Status Bar Icons

by Allen Wyatt
(last updated February 4, 2017)

The status bar is the area at the bottom of your Word window that allows you to see the status of your document or the Word program. (Pretty tricky that they named it a "status bar," huh?) Some items on the status bar are very intuitive; others may need a bit of explaining. In this tip we look at the icons on the status bar and what they signify.

The most common icon that appears on the Word status bar is a small open book. This book appears when automatic spell checking or grammar checking is turned on. The icon can have three different appearances:

  • Open book with pencil. This signifies that Word is busy checking the spelling or grammar used in your document. For instance, start typing something—anything. As you type, the pencil is visible; shortly after you stop, the pencil disappears and is replaced with a different version of the icon.
  • Open book with red X. This indicates that the checking has finished and that potential spelling or grammar errors were discovered. Each potential spelling error is underlined on the screen with a red squiggly line, while grammar errors are noted with a green squiggly line.
  • Open book with check mark. This shows that Word has found no errors in your document. The easiest way to see this icon is to create a blank document and type a single word (make sure you spell it correctly). The icon should show the check mark.

It is interesting to note that if you have a red X on your book icon, you can locate the next error in your document (along with suggested corrections) by double-clicking on the book icon.

The only other notable icon on the status bar is the one that looks like a printer printing. It is visible if you have turned on background printing and have instructed Word to print a document. As your document is printed to the background spooler, the number on the icon indicates the page being printed. If you double-click on this icon, you have the opportunity to cancel the print job.

WordTips is your source for cost-effective Microsoft Word training. (Microsoft Word is the most popular word processing software in the world.) This tip (374) applies to Microsoft Word 97, 2000, 2002, and 2003.

Author Bio

Allen Wyatt

With more than 50 non-fiction books and numerous magazine articles to his credit, Allen Wyatt is an internationally recognized author. He  is president of Sharon Parq Associates, a computer and publishing services company. ...

MORE FROM ALLEN

Understanding Hyphens and Dashes

Word provides you with three types of hyphens and two types of dashes that you can use in your documents. Understanding the ...

Discover More

Deriving High and Low Non-Zero Values

When analyzing your numeric data, you may need to figure out the largest and smallest numbers in a set of values. If you ...

Discover More

Problem with Word Counts

It seems there is a bug in the Docs word counter tool that may be apparent for certain types of writing? Read on to find out ...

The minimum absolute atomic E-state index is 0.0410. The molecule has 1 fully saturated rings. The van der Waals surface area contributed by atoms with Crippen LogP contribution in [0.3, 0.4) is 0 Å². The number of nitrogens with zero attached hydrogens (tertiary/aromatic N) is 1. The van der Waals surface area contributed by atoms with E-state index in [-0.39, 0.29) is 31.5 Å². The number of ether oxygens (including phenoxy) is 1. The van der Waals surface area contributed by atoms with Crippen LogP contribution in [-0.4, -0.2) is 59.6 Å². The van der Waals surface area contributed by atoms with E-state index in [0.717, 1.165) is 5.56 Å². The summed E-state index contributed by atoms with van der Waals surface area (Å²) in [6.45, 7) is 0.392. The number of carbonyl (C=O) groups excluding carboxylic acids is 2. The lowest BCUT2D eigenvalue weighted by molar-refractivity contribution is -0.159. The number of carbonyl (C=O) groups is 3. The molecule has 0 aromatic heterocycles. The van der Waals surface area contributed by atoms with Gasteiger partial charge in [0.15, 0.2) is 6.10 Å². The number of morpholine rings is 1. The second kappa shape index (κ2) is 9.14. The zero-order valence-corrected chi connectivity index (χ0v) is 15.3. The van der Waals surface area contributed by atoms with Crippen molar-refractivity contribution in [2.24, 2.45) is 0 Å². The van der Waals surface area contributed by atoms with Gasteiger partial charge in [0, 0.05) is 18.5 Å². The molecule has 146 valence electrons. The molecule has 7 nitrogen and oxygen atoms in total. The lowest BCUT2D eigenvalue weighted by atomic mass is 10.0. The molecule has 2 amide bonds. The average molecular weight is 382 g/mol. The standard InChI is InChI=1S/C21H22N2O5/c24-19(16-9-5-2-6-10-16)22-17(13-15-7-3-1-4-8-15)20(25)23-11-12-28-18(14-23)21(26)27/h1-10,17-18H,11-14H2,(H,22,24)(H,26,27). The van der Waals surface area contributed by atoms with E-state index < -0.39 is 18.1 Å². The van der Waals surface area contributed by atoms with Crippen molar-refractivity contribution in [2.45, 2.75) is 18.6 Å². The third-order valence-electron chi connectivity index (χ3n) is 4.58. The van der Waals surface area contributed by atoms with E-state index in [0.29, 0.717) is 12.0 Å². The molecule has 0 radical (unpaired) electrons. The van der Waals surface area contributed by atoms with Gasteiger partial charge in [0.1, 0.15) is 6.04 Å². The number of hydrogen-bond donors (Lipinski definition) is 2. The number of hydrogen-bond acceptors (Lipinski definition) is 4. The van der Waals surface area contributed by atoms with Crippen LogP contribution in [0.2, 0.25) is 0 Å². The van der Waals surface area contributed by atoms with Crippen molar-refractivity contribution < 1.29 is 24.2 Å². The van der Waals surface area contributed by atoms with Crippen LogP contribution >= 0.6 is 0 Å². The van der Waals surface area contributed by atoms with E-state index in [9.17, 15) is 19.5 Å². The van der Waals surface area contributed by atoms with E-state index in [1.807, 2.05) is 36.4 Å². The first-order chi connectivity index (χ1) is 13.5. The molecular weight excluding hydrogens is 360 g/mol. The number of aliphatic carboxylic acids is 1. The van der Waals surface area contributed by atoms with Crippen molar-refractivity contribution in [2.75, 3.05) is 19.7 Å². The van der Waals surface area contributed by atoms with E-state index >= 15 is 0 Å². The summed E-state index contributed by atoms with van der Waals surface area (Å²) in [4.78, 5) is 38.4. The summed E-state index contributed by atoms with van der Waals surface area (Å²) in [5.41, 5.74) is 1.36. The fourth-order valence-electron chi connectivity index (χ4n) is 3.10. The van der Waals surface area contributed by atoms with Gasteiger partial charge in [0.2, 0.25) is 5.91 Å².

Discover More

Learning Made Easy! Quickly teach yourself how to format, publish, and share your content using Word 2013. With Step by Step, you set the pace, building and practicing the skills you need, just when you need them! Check out Microsoft Word 2013 Step by Step today!

More WordTips (menu)

Horizontally Viewing All Your Text

If you are viewing a document and your text runs off the right side of the document window, it can be a real bother to scroll ...

Discover More

Word Abnormally Ends when Maximizing Program Window

If Word crashes when you maximize a previously minimized instance of the program, it is a sure sign that there is something ...

Discover More

Accessing the Source of a Document Link

If you have information linked into your document, you may want to display the source of that linked information. Word ...

Discover More
Subscribe

FREE SERVICE: Get tips like this every week in WordTips, a free productivity newsletter. Enter your address and click "Subscribe."

View most recent newsletter.

Comments

If you would like to add an image to your comment (not an avatar, but an image to help in making the point of your comment), include the characters [{fig}] in your comment text. You’ll be prompted to upload your image when you submit the comment. Maximum image size is 8Mpixels. Images larger than 600px wide or 1000px tall will be reduced. Up to three images may be included in a comment. All images are subject to review. Commenting privileges may be curtailed if inappropriate images are posted.

What is three more than 5?

There are currently no comments for this tip. (Be the first to leave your comment—just use the simple form above!)


This Site

Got a version of Word that uses the menu interface (Word 97, Word 2000, Word 2002, or Word 2003)? This site is for you! If you use a later version of Word, visit our WordTips site focusing on the ribbon interface.

Newest Tips
Subscribe

FREE SERVICE: Get tips like this every week in WordTips, a free productivity newsletter. Enter your address and click "Subscribe."

(Your e-mail address is not shared with anyone, ever.)

View the most recent newsletter.